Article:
Conclusion:

I hope you now have a better idea of how I draw support and resistance levels on my charts and why I draw them where I do. I suggest you try drawing the relevant levels on your charts now according to what you’ve learned in today’s lesson. Also, follow my daily Forex commentary for a good daily example of how I draw the levels on a major market each day.

Determining where to draw your support and resistance levels is really not as difficult as many traders make it out to be. When in doubt, slow down and take a step back, ask yourself if a level your about to put on your chart makes sense and why. If it makes logical sense you should be able to easily explain why to someone who has no trading experience. For example, you might say “This level is important because it clearly caused price to make a significant change of direction recently”. If you just take a logical approach to drawing in your support and resistance levels you will save yourself a lot of time and frustration in the end. Don’t be one of those traders with so many lines on their charts you can’t figure out what’s happening. If you would like more help with drawing support and resistance levels and how to use them in combination with price action strategies, checkout my Forex price action trading course for more in-depth instruction.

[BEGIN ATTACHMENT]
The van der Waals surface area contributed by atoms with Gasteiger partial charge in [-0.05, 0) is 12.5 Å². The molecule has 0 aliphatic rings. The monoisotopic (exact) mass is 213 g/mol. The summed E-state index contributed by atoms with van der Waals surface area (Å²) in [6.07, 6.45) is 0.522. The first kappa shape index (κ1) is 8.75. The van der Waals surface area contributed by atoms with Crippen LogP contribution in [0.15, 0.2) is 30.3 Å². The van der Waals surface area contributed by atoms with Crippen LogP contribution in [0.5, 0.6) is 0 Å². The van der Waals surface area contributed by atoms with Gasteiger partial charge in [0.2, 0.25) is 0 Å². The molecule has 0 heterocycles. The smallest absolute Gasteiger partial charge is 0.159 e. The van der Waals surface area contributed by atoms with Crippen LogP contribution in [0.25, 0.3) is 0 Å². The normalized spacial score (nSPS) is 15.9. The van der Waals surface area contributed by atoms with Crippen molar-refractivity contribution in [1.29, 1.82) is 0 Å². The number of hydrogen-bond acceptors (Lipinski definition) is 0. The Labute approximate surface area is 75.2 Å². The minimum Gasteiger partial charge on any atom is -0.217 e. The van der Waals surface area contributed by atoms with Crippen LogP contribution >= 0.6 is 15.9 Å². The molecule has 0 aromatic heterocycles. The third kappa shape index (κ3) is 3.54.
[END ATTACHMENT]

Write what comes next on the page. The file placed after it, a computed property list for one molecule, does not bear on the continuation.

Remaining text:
Membership Special Note - During November Get 25% Off Life-Time Membership To Nial's Forex Courses, Daily Trade Setups Newsletter, Live Trading Forum & Email Support Line - Click Here.
nialfuller